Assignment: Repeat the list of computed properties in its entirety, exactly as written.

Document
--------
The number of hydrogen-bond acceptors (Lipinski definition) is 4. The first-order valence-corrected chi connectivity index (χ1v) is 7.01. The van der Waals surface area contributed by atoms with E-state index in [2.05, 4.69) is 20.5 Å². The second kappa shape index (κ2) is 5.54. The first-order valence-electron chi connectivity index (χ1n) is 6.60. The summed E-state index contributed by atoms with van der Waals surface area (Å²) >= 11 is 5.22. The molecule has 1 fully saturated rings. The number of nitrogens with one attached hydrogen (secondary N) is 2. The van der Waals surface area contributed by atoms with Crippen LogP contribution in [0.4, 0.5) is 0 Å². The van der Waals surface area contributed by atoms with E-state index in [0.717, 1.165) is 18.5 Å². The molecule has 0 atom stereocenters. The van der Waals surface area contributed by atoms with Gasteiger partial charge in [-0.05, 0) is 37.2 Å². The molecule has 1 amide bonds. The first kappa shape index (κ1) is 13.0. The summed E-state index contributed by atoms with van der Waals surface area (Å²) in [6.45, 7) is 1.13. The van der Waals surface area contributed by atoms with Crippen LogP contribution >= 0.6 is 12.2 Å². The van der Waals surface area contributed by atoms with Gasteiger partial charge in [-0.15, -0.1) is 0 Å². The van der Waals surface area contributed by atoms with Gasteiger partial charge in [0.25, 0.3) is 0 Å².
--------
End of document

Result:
The number of hydrogen-bond acceptors (Lipinski definition) is 4. The first-order valence-corrected chi connectivity index (χ1v) is 7.01. The van der Waals surface area contributed by atoms with E-state index in [2.05, 4.69) is 20.5 Å². The second kappa shape index (κ2) is 5.54. The first-order valence-electron chi connectivity index (χ1n) is 6.60. The summed E-state index contributed by atoms with van der Waals surface area (Å²) >= 11 is 5.22. The molecule has 1 fully saturated rings. The number of nitrogens with one attached hydrogen (secondary N) is 2. The van der Waals surface area contributed by atoms with Crippen LogP contribution in [0.4, 0.5) is 0 Å². The van der Waals surface area contributed by atoms with E-state index in [0.717, 1.165) is 18.5 Å². The molecule has 0 atom stereocenters. The van der Waals surface area contributed by atoms with Gasteiger partial charge in [-0.05, 0) is 37.2 Å². The molecule has 1 amide bonds. The first kappa shape index (κ1) is 13.0. The summed E-state index contributed by atoms with van der Waals surface area (Å²) in [6.45, 7) is 1.13. The van der Waals surface area contributed by atoms with Crippen LogP contribution >= 0.6 is 12.2 Å². The van der Waals surface area contributed by atoms with Gasteiger partial charge in [-0.15, -0.1) is 0 Å². The van der Waals surface area contributed by atoms with Gasteiger partial charge in [0.25, 0.3) is 0 Å².